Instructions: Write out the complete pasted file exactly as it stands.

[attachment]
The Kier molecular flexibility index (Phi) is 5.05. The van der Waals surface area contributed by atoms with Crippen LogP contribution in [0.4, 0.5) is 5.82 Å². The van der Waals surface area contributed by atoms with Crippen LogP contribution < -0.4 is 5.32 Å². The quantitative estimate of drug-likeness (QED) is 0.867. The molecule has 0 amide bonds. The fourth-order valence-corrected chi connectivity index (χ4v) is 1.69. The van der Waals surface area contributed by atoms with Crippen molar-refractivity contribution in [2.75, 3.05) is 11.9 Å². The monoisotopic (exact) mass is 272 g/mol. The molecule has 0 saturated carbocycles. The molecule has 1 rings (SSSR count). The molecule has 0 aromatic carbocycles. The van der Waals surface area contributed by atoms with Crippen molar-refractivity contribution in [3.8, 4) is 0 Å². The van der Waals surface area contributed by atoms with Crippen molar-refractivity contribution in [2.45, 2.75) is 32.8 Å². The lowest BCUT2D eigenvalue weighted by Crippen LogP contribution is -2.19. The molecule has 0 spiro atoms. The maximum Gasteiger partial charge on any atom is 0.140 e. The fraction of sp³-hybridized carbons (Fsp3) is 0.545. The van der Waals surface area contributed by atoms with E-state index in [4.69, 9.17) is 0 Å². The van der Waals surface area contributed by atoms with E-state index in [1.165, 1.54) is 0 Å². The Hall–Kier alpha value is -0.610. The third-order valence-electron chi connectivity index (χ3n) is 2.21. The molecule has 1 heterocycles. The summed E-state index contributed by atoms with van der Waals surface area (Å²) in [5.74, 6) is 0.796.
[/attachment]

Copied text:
The Kier molecular flexibility index (Phi) is 5.05. The van der Waals surface area contributed by atoms with Crippen LogP contribution in [0.4, 0.5) is 5.82 Å². The van der Waals surface area contributed by atoms with Crippen LogP contribution < -0.4 is 5.32 Å². The quantitative estimate of drug-likeness (QED) is 0.867. The molecule has 0 amide bonds. The fourth-order valence-corrected chi connectivity index (χ4v) is 1.69. The van der Waals surface area contributed by atoms with Crippen molar-refractivity contribution in [2.75, 3.05) is 11.9 Å². The monoisotopic (exact) mass is 272 g/mol. The molecule has 0 saturated carbocycles. The molecule has 1 rings (SSSR count). The molecule has 0 aromatic carbocycles. The van der Waals surface area contributed by atoms with Crippen molar-refractivity contribution in [3.8, 4) is 0 Å². The van der Waals surface area contributed by atoms with Crippen molar-refractivity contribution in [2.45, 2.75) is 32.8 Å². The lowest BCUT2D eigenvalue weighted by Crippen LogP contribution is -2.19. The molecule has 0 spiro atoms. The maximum Gasteiger partial charge on any atom is 0.140 e. The fraction of sp³-hybridized carbons (Fsp3) is 0.545. The van der Waals surface area contributed by atoms with E-state index in [4.69, 9.17) is 0 Å². The van der Waals surface area contributed by atoms with E-state index in [1.165, 1.54) is 0 Å². The Hall–Kier alpha value is -0.610. The third-order valence-electron chi connectivity index (χ3n) is 2.21. The molecule has 1 heterocycles. The summed E-state index contributed by atoms with van der Waals surface area (Å²) in [5.74, 6) is 0.796.